A new study out this week confirmed what anyone who drives on Massachusetts’ roads at rush hour already knew: Our traffic is the pits. In fact, it’s the slowest in the nation during peak commuting periods.
And that’s just the beginning of the problems with transportation in the commonwealth. The transportation sector is the state’s biggest contributor to climate change (in terms of greenhouse gas emissions), which threatens our coastal communities today and all of us in the years to come. Meanwhile, for many of us, there’s simply no good alternative to stressful, time-consuming commutes, whether we live near Route 9 in Hadley or Route 1 in Saugus.
To address our transportation challenges, we need to come together behind common solutions. So why is Gov. Charlie Baker — a politician known for his ability to bring people together across the political spectrum — dividing Massachusetts residents when it comes to the MBTA, one of the key tools we have for keeping cars off the road?
The governor’s recent rhetoric suggests there are two kinds of people in Massachusetts: People who ride the MBTA and “taxpayers.”
“Let’s not forget that the taxpayers who never ride the system write a check every year for over $1 billion to the MBTA,” said Baker recently, arguing that the proposed 6.3 percent hike in transit fares is necessary for MBTA riders to pay their fair share.
It is true that there are many Massachusetts residents whose taxes support the T, but who never ride it. However, we all pay taxes to support programs or facilities — like schools and public safety — we might never directly use but benefit the community as a whole. It’s the price of living in a democracy. Our ancestors didn’t call it a commonwealth for nothing.
And the MBTA certainly builds our common wealth. According to a 2018 study by A Better City, the MBTA provides $11.4 billion in economic benefits every year in terms of travel time and travel cost savings, avoided crashes and avoided emissions. That’s what most people would call a good investment.
People who ride the MBTA also contribute to the system’s upkeep in ways beyond paying fares. MBTA riders are, after all, taxpayers — paying the same sales taxes as everyone else.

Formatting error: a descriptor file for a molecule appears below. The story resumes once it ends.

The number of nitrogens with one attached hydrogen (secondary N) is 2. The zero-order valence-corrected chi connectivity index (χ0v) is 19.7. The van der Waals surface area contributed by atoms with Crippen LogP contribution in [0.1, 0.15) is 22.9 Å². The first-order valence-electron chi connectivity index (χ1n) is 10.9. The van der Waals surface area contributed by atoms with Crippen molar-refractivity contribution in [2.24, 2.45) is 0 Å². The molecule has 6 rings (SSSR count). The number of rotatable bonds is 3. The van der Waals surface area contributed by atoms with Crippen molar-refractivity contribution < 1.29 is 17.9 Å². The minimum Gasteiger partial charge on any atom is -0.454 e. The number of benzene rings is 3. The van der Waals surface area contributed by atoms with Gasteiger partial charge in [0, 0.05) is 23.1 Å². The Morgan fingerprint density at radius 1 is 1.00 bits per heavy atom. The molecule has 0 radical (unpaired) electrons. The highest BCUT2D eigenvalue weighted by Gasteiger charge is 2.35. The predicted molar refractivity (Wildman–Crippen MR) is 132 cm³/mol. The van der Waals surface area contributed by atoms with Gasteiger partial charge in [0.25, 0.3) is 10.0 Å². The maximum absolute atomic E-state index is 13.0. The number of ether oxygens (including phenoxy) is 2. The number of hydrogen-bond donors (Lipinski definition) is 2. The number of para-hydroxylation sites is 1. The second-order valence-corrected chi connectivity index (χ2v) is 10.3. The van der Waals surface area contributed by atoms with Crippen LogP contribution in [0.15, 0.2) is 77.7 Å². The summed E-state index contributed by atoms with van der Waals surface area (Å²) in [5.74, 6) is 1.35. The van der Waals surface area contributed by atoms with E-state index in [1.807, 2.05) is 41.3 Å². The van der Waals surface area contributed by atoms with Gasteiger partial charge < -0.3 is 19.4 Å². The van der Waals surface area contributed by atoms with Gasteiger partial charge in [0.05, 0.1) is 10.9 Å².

... the MBTA provides $11.4 billion in economic benefits every year in terms of travel time and travel cost savings, avoided crashes and avoided emissions
A large share of the sales tax revenue that supports the MBTA comes from the region it serves. Boston alone is responsible for one-fifth of all sales tax revenue in the state, while residents of the 65 cities and towns served by MBTA fixed-route service and 175 served by commuter rail contribute sales taxes of their own. In addition, cities and towns served by the MBTA make direct contributions to the system in the form of local assessments that totaled $170 million in fiscal 2019.
MBTA-riding taxpayers — as well as those who never set foot on a bus or a train — deserve to know that the money they give to the T is spent wisely. But making it even more expensive to ride public transportation is likely to be penny wise and pound foolish.
The proposed 6.3 percent MBTA fare hike is expected to reduce ridership by 1.3 percent. That’s on the order of nearly 5 million rides a year, many of which will instead be taken in a car (or, in the case of people in who rely on public transit to access work, education or health care, not taken at all). Is that good for Massachusetts taxpayers already stuck in traffic or struggling to make ends meet? Or those who want to ensure that their children and grandchildren can live and grow here in a stable climate?
The Baker administration has shown the occasional willingness to embrace big ideas. It recently included a long-awaited connection between the MBTA’s Red and Blue lines in the system’s long-range plan. But too often, whether the issue has been keeping MBTA fares affordable, providing adequate funding for the commonwealth’s 15 regional transit authorities, or uniting people across Massachusetts in a compelling vision of our transportation future, the administration has come up short.
The Baker administration has shown the occasional willingness to embrace big ideas.
Rather than pitting MBTA riders and “taxpayers” against one another, it’s time to focus our attention on transportation policies that can make everyone in Massachusetts better off.
Improving transit service and keeping fares affordable, not just in Greater Boston but across the commonwealth, is a critical first step. We then need to take full advantage of our existing infrastructure — by converting our commuter rail system into a reliable, all-day regional rail network, dedicating street space to bus and bike lanes that can move people more efficiently in our cities, and adopting smart pricing of travel on our congested highways — to provide Massachusetts residents with more options and reduce the impact of transportation on our environment.
Massachusetts won’t solve our transportation challenges by creating divisions between us and them. There is only “us.” Gov. Baker should drop the divisive rhetoric and bring residents together behind a vision of a clean, efficient and effective transportation system.